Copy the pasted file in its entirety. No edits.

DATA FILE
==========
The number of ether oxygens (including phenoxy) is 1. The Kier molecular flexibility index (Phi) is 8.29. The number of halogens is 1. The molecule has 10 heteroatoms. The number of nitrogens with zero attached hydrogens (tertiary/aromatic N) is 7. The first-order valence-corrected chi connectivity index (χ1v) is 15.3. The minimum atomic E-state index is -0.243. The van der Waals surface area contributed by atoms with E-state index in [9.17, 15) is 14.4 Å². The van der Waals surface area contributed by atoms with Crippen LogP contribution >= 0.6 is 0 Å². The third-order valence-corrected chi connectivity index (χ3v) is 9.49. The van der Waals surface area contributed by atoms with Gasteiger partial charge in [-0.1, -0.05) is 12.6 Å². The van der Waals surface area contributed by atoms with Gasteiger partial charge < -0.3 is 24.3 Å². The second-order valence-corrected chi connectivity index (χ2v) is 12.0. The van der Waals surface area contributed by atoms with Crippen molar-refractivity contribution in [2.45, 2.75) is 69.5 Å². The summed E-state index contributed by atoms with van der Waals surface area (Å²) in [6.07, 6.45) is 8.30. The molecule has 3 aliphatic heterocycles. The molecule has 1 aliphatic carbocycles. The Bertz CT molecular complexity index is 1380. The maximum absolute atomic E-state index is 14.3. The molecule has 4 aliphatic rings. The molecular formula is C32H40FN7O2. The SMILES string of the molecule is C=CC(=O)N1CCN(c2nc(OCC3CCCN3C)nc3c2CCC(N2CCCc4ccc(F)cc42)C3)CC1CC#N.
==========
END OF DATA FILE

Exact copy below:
The number of ether oxygens (including phenoxy) is 1. The Kier molecular flexibility index (Phi) is 8.29. The number of halogens is 1. The molecule has 10 heteroatoms. The number of nitrogens with zero attached hydrogens (tertiary/aromatic N) is 7. The first-order valence-corrected chi connectivity index (χ1v) is 15.3. The minimum atomic E-state index is -0.243. The van der Waals surface area contributed by atoms with E-state index in [9.17, 15) is 14.4 Å². The van der Waals surface area contributed by atoms with Crippen LogP contribution >= 0.6 is 0 Å². The third-order valence-corrected chi connectivity index (χ3v) is 9.49. The van der Waals surface area contributed by atoms with Gasteiger partial charge in [-0.1, -0.05) is 12.6 Å². The van der Waals surface area contributed by atoms with Gasteiger partial charge < -0.3 is 24.3 Å². The second-order valence-corrected chi connectivity index (χ2v) is 12.0. The van der Waals surface area contributed by atoms with Crippen molar-refractivity contribution in [2.45, 2.75) is 69.5 Å². The summed E-state index contributed by atoms with van der Waals surface area (Å²) in [6.07, 6.45) is 8.30. The molecule has 3 aliphatic heterocycles. The molecule has 1 aliphatic carbocycles. The Bertz CT molecular complexity index is 1380. The maximum absolute atomic E-state index is 14.3. The molecule has 4 aliphatic rings. The molecular formula is C32H40FN7O2. The SMILES string of the molecule is C=CC(=O)N1CCN(c2nc(OCC3CCCN3C)nc3c2CCC(N2CCCc4ccc(F)cc42)C3)CC1CC#N.